[/quote]

No, struggling with infertility and refraining from seeking medical treatment is not a sin.


#9

Nonetheless, you should desire children (if that is God's will) it is part of the spirituality of marriage. Learn Natural Family Planning, it can also help you achieve pregnancy. Oh yes, and pray! :gopray:


#10

IMO you should go to your doctor to find out why you are not conceiving. It could be a small thing. See if you are ovulating. If not the doctor can give you hormones so you will. Get your husband checked as well. Medical science is there for you use and nothing wrong with that if we stay within the guidelines of the church.

I would not wait to get much older. Age makes a big difference. BUT just know after pursuing all options you can, you still may not conceive. My sister had only one child and never could find out why she could never have more. They adopted their second child. Adoption is not easy either. Even that takes awhile to apply and get approved. The younger you are the better.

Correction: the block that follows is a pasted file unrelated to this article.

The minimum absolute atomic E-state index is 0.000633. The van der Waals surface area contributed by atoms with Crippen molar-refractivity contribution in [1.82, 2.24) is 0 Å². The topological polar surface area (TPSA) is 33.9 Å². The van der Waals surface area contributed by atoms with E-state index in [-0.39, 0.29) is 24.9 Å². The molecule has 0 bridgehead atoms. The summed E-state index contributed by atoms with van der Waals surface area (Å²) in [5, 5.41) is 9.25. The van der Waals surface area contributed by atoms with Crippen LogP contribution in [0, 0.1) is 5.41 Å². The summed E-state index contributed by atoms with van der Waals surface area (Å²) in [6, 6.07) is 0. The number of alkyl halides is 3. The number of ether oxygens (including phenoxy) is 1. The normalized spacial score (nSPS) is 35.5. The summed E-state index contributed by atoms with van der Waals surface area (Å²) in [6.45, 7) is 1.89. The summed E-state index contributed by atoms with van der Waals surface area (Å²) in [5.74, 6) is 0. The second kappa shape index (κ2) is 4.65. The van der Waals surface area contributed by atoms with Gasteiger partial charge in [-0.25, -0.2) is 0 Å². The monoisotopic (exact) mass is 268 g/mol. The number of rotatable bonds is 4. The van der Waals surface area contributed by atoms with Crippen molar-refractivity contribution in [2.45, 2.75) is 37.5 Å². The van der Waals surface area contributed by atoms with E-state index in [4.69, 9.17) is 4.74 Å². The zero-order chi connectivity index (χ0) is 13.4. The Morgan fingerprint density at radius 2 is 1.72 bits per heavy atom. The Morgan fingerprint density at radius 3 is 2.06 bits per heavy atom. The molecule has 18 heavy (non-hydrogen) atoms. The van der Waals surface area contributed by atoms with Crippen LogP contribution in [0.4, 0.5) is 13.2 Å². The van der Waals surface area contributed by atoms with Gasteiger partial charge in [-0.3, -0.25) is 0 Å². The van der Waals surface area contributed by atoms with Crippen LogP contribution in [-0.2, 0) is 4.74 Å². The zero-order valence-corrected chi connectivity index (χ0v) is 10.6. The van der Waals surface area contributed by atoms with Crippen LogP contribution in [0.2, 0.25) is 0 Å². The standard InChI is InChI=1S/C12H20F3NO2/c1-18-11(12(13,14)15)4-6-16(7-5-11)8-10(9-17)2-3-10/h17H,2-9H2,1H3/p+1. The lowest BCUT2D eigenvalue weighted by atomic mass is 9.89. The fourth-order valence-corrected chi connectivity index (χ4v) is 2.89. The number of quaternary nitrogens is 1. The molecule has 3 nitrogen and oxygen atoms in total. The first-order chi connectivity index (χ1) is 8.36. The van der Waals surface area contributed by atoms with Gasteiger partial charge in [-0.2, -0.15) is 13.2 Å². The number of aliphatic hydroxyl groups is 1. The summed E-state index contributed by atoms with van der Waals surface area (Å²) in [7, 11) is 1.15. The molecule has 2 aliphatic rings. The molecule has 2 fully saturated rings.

#11

Thank you everyone for your replies!

1ke: Your post was very helpful. Simple, to the point, exactly what I needed. Thank you!

Father Michael: I think you have the wrong impression of us. Why wouldn't we want children? We are faithful christians and God said "be fruitful and multiply." Well we have tried to "bear fruit" for many years, but nature didn't "bear fruit" like it was supposed too. We certainly didn't prevent nature from happening. We tried to use the natural family planning to achieve pregnancy and it didn't help either. That is why I was wondering whether we were required to pursue fertility testing or if it was alright to simply keep our marriage act open to life and if there was any chance an infertile marriage act could be sinful.